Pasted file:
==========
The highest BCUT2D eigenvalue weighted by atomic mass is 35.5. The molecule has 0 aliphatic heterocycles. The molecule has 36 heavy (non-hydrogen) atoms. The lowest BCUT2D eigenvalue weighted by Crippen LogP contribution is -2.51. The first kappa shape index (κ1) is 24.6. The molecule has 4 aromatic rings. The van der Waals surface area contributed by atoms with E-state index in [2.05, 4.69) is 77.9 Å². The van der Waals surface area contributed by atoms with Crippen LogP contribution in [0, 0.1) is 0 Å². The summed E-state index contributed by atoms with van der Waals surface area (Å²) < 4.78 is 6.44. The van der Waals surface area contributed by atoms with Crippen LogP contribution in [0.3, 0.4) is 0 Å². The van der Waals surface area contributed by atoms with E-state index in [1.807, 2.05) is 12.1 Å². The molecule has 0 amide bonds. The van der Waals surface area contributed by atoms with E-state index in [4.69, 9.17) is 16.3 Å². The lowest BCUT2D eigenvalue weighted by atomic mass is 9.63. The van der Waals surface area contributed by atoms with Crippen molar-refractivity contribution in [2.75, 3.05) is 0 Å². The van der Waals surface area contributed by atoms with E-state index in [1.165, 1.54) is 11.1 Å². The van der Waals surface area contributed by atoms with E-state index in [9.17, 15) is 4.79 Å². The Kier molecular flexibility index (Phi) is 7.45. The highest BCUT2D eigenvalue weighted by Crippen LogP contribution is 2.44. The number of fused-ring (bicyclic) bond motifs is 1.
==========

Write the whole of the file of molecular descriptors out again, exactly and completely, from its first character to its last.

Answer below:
The highest BCUT2D eigenvalue weighted by atomic mass is 35.5. The molecule has 0 aliphatic heterocycles. The molecule has 36 heavy (non-hydrogen) atoms. The lowest BCUT2D eigenvalue weighted by Crippen LogP contribution is -2.51. The first kappa shape index (κ1) is 24.6. The molecule has 4 aromatic rings. The van der Waals surface area contributed by atoms with E-state index in [2.05, 4.69) is 77.9 Å². The van der Waals surface area contributed by atoms with Crippen LogP contribution in [0, 0.1) is 0 Å². The summed E-state index contributed by atoms with van der Waals surface area (Å²) < 4.78 is 6.44. The van der Waals surface area contributed by atoms with Crippen LogP contribution in [0.3, 0.4) is 0 Å². The van der Waals surface area contributed by atoms with E-state index in [1.807, 2.05) is 12.1 Å². The molecule has 0 amide bonds. The van der Waals surface area contributed by atoms with E-state index in [4.69, 9.17) is 16.3 Å². The lowest BCUT2D eigenvalue weighted by atomic mass is 9.63. The van der Waals surface area contributed by atoms with Crippen molar-refractivity contribution in [2.75, 3.05) is 0 Å². The van der Waals surface area contributed by atoms with E-state index in [1.165, 1.54) is 11.1 Å². The van der Waals surface area contributed by atoms with E-state index in [9.17, 15) is 4.79 Å². The Kier molecular flexibility index (Phi) is 7.45. The highest BCUT2D eigenvalue weighted by Crippen LogP contribution is 2.44. The number of fused-ring (bicyclic) bond motifs is 1.